University of wisconsin-madison




The oviduct is divided into two distinct histological and morphological sections. The isthmus has a more muscular wall, is less winding and a smaller diameter than the ampulla. The ampulla is very tortuous and lined with finger-like projections called fimbria as it opens into the funnel shaped infundibulum at the ovarian end of the oviduct. The junction between the ampulla and isthmus is the site of fertilization. Ciliated epithelial cells, found throughout the oviduct, are important in the movement of eggs and sperm in the oviduct. Muscle contractions are also involved in the movement of eggs and sperm. During estrus, the infundibulum is in apposition to the ovulation fossa. The fimbria on the infundibulum then pick up and direct the egg into the oviduct.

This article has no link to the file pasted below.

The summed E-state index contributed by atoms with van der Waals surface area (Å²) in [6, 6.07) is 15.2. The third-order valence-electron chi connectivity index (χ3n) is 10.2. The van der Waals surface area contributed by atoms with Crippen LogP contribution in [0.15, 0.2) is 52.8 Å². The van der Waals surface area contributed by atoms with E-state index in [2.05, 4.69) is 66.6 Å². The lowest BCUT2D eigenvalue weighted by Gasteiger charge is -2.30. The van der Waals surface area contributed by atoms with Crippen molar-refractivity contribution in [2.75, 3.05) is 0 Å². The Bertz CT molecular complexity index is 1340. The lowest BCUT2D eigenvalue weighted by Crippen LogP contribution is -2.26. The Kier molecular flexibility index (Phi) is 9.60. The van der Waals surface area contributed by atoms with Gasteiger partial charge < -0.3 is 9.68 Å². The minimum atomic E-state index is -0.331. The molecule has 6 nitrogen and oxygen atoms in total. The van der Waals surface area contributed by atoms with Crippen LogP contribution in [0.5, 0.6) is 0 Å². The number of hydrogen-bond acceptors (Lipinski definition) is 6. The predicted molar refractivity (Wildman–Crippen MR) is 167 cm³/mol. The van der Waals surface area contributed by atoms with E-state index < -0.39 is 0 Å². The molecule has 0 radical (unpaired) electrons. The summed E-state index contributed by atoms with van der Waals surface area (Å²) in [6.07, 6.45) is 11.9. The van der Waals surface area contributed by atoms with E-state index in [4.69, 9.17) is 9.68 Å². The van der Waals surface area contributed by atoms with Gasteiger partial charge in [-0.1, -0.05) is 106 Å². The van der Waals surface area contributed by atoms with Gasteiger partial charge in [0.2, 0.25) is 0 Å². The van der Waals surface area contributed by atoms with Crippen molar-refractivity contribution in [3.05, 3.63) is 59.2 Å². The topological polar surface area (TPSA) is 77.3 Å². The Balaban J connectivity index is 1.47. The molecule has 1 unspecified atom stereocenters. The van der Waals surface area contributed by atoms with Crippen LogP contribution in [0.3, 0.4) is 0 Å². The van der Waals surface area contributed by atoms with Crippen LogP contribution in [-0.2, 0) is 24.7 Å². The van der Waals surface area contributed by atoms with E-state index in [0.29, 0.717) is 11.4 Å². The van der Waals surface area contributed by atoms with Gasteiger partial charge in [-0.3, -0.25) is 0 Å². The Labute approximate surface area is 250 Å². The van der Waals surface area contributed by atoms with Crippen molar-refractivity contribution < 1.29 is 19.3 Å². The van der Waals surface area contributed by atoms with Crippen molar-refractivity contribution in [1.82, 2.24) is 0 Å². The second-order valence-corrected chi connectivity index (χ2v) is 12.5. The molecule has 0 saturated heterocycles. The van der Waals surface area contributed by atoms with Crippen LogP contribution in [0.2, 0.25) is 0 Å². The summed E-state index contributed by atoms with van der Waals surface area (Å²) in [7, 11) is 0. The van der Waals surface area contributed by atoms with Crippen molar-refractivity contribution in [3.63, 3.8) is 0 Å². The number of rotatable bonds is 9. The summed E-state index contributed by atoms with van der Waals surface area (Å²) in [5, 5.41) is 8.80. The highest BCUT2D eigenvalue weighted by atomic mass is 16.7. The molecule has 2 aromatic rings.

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Mare Anatomy